59. 59.
    Elsner M, Gurgul-Convey E, Lenzen S (2007) Relation between triketone structure, generation of reactive oxygen species and selective toxicity of the diabetogenic agent alloxan. Antioxid Redox Signal (in press)Google Scholar
  60. 60.
    Elsner M, Gurgul-Convey E, Lenzen S (2006) Relative importance of cellular uptake and reactive oxygen species for the toxicity of alloxan and dialuric acid to insulin-producing cells. Free Radic Biol Med 41:825–834PubMedCrossRefGoogle Scholar
  61. 61.
    Lenzen S, Mirzaie-Petri M (1992) Inhibition of aconitase by alloxan and the differential modes of protection of glucose, 3-O-methylglucose, and mannoheptulose. Naunyn Schmiedebergs Arch Pharmacol 346:532–536PubMedCrossRefGoogle Scholar
  62. 62.
    Sakurai K, Miura T (1989) Generation of free radicals by alloxan in the presence of bovine serum albumin: a role of protein sulfhydryl groups in alloxan cytotoxicity. Biochem Int 19:405–412PubMedGoogle Scholar
  63. 63.
    Brömme HJ, Mörke W, Weinandy R, Peschke D, Peschke E (2002) Formation of compound 305 requires the simultaneous generation of both alloxan and GSH radicals. Horm Metab Res 34:62–66PubMedGoogle Scholar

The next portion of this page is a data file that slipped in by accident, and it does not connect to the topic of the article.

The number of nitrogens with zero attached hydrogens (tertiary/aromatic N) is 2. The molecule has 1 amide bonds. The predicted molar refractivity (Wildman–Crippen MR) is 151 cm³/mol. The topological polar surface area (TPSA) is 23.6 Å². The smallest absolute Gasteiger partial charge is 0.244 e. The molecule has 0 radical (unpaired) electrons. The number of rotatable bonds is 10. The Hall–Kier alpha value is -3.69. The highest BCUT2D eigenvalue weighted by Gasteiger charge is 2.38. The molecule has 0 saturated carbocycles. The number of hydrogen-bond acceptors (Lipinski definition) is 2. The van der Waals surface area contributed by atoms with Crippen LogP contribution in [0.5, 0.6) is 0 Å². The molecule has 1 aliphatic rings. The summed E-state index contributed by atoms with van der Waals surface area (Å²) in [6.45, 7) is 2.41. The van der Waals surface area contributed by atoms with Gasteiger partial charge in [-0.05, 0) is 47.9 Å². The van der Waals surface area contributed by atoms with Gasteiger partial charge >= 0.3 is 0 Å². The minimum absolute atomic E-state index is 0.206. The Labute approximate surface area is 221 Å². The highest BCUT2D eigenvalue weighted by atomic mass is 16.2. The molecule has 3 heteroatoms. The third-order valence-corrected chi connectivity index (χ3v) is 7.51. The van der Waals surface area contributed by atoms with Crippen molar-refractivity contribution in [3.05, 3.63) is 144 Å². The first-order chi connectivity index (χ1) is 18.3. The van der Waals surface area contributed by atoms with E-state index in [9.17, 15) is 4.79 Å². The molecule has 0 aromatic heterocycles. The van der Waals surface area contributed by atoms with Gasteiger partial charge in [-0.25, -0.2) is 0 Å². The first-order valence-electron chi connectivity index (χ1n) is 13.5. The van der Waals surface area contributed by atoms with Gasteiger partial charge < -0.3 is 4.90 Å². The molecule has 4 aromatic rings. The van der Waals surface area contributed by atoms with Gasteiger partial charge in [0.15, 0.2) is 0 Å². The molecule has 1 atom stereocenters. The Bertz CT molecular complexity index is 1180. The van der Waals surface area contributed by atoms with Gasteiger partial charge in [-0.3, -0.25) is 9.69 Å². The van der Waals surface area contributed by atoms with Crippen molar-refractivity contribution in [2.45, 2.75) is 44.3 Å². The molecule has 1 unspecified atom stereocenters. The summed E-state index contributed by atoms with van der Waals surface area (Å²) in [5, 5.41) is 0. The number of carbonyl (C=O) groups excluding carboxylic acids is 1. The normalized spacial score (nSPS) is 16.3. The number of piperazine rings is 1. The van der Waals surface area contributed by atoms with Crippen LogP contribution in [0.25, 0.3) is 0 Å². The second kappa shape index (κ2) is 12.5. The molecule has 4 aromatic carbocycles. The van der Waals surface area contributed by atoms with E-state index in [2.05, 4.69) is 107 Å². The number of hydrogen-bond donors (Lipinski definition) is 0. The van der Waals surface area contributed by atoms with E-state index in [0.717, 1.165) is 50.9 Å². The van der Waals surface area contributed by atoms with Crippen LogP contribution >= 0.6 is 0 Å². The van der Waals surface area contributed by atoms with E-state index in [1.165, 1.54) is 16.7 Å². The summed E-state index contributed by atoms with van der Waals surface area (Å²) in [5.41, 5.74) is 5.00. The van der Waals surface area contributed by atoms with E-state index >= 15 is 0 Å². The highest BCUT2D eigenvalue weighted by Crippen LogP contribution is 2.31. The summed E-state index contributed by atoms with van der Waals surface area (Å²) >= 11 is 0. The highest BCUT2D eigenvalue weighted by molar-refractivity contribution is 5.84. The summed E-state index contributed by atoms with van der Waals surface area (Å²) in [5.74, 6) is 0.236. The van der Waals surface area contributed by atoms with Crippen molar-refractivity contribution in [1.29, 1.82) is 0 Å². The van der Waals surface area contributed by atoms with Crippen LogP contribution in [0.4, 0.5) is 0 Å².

64. 64.
    Lazarow A, Patterson JW, Levey S (1948) The mechanism of cysteine and glutathione protection against alloxan diabetes. Science 108:308–309PubMedCrossRefGoogle Scholar
  65. 65.
    Sen PB, Bhattacharya G (1952) Reversal of the diabetogenic action of alloxan by sulfhydryl compounds. Science 115:41–43PubMedCrossRefGoogle Scholar
  66. 66.
    Grankvist K, Marklund S, Sehlin J, Taljedal IB (1979) Superoxide dismutase, catalase and scavengers of hydroxyl radical protect against the toxic action of alloxan on pancreatic islet cells in vitro. Biochem J 182:17–25PubMedGoogle Scholar
  67. 67.
    Tiedge M, Lortz S, Drinkgern J, Lenzen S (1997) Relation between antioxidant enzyme gene expression and antioxidative defense status of insulin-producing cells. Diabetes 46:1733–1742PubMedCrossRefGoogle Scholar
  68. 68.